4. By DisneyGator

    My "that's it" moment comes at two parks. And so I always start my trip at either Epcot or DHS. At Epcot, it's when I see SSE and hear the entrance music. At DHS, it's when I step around the first Mickey Globe tower and see the Sorcerer's Hat at the end of Hollywood Blvd. I think that's my personal fav, but the Epcot moment feels great, too.

    The only other place that makes me feel this way is Yosemite National Park. It's just 2 hours away, so I get to visit a couple of times a year. And every moment went I round the bend on the 120 and see Half Dome. It's just like seeing anything at WDW. But that's the only place I feel this way. Disneyland, Hawaii, SnakeRiver Canyon, Yellowstone, Monterey, Corpus Christi...none of them have the "it" factor like WDW.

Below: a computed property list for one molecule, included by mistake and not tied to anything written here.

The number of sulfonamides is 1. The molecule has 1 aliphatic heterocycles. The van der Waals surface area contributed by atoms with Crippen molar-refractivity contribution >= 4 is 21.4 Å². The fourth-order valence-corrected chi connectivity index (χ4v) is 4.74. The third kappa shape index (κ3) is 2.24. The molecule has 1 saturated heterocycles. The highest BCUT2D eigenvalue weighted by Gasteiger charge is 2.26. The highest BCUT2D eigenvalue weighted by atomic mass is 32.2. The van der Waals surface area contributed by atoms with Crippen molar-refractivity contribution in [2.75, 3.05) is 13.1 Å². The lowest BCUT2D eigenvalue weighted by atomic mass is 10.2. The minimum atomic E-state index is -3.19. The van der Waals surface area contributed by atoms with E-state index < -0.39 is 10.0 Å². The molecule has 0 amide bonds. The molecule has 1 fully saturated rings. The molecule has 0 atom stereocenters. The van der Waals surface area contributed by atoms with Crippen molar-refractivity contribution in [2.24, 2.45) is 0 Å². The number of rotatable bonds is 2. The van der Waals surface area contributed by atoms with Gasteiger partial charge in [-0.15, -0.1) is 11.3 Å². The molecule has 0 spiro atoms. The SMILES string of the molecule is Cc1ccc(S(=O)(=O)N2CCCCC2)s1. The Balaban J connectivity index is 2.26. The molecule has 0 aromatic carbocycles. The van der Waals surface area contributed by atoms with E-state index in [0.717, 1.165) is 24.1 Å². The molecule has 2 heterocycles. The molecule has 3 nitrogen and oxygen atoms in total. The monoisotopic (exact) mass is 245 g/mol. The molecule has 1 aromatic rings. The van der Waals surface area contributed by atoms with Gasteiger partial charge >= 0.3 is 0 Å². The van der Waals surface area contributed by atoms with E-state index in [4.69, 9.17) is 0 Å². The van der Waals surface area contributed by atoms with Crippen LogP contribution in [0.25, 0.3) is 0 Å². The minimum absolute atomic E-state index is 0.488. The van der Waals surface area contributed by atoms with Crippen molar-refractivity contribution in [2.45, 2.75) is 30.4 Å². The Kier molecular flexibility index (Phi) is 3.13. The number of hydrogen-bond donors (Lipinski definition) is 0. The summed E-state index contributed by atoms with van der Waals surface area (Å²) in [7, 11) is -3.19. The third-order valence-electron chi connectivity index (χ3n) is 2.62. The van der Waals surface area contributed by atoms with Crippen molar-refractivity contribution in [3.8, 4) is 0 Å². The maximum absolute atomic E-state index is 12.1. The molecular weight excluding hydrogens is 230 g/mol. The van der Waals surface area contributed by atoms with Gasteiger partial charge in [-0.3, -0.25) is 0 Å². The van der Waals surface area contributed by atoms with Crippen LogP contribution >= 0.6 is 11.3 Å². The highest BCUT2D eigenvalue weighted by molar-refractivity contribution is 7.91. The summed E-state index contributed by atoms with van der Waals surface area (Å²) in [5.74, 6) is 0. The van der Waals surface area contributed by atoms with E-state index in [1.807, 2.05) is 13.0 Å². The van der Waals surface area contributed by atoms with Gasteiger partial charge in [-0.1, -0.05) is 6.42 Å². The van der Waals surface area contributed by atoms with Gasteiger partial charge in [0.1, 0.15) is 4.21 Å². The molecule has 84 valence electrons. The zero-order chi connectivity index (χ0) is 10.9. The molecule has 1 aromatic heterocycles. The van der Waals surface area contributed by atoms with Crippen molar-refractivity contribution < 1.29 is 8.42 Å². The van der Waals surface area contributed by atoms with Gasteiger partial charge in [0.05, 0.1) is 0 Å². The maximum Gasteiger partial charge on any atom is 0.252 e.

5. By srusso100

    Thanks all. It's interesting reading about the different moments that provide that "something".

  6. By Dan the Light Man

    Such a great article! You are so right, how does anyone describe the Disney "Feeling"?!?!?

  7. By srusso100

    Quote Originally Posted by Dan the Light Man View Post
    Such a great article! You are so right, how does anyone describe the Disney "Feeling"?!?!?

    Thanks, Dan.

  8. By LtPowers

    I thought it was called Disney "Magic". =)

    Powers &8^]

  9. By bochnikm

    Hey Steve, excellent article! Glad you are back writing.